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									CPRC
       R E S E A R C H   S E R V I N G    C A L I F O R N I A



                                                          CPRC Brief
                                                                                      Vol. 14, No. 7 October 2002




                                 The Impact of Construction-Defect Litigation
                                              on Condominium Development
                                         Cynthia Kroll, Larry A. Rosenthal, Robert Edelstein, John Quigley,
                                                                             David Howe, and Nan Zhou

This Brief summarizes study findings about the            construction-defect lawsuits have stopped the pro-
impact of construction-defect litigation on condo-        duction of attached projects and have led to
minium development in California.The purpose of           skyrocketing construction-insurance premiums.
the study was to inform the policy debate—                Builders’ general experience is that insurance and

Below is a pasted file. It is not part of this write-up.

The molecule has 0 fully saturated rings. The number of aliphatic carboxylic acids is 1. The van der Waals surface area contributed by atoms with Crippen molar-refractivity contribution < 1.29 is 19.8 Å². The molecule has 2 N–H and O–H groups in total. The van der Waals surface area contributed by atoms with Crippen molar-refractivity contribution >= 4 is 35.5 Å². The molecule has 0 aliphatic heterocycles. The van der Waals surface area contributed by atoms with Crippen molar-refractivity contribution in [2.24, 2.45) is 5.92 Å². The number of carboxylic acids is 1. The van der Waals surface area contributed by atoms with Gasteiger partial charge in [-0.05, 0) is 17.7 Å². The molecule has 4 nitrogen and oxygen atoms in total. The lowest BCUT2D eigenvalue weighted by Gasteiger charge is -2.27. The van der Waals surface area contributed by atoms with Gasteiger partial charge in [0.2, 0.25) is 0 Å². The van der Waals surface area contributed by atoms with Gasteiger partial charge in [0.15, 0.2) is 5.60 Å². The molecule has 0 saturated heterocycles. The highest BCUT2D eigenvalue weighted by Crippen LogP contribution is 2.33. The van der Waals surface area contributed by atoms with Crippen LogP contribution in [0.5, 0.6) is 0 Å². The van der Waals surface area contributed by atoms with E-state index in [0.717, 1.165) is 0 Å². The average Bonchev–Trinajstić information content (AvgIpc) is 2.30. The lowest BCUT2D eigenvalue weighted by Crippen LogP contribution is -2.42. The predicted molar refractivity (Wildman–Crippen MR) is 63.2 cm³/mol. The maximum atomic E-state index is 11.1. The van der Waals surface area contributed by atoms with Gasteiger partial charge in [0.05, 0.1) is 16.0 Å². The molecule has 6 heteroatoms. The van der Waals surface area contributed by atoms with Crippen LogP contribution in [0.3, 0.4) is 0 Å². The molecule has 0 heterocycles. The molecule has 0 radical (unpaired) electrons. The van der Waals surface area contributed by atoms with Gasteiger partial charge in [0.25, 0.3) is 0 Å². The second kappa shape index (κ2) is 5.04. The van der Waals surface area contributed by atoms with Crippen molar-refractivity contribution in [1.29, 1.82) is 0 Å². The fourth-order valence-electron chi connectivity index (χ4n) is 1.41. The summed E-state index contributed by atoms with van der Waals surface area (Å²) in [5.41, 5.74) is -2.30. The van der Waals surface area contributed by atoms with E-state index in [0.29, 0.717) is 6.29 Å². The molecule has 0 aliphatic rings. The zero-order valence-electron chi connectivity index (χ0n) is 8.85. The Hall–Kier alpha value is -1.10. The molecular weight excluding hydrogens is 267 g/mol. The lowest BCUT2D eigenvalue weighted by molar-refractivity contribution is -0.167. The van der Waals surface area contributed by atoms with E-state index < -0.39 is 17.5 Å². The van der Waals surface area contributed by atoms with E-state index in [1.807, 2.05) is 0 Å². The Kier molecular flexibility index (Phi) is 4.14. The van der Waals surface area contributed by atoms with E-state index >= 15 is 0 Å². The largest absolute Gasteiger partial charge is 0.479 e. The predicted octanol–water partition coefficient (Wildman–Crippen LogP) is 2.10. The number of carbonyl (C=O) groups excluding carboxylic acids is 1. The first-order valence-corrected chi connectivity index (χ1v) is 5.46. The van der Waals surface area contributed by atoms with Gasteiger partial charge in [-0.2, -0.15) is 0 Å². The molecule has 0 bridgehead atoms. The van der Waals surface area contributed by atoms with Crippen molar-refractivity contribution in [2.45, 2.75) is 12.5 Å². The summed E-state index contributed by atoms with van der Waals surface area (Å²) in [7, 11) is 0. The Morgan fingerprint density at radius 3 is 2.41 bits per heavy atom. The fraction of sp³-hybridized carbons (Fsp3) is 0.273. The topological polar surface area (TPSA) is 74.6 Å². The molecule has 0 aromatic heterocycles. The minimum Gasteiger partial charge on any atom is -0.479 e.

principally between builders and insurers on one          litigation costs are significantly higher in California
side, and attorneys for homeowner plaintiffs on           than other states.
the other—over whether defect litigation is re-
                                                          Homeowners associations and trial lawyers, on the
ducing the amount of affordable, for-sale attached
                                                          other hand, argue that unfettered construction-
housing built in California. If so, litigation reform
                                                          defect litigation is necessary to protect the rights of
might improve opportunities to build such lower-
                                                          homeowners. Some see the shortage of affordable
cost housing.
                                                          housing as being caused by many complicated fac-
To contribute to an understanding of current con-         tors in the real estate market—not lawsuits. Con-
cerns about defect litigation and construction levels,    struction-defect litigation, they argue, is caused by
the study documented trends in building activity;         poor-quality construction and builders’ refusal to fix
examined litigation and the California legal envi-        their costly mistakes. They argue that insurance is a
ronment in context; and investigated legislative,         small percentage of the sales prices of single-family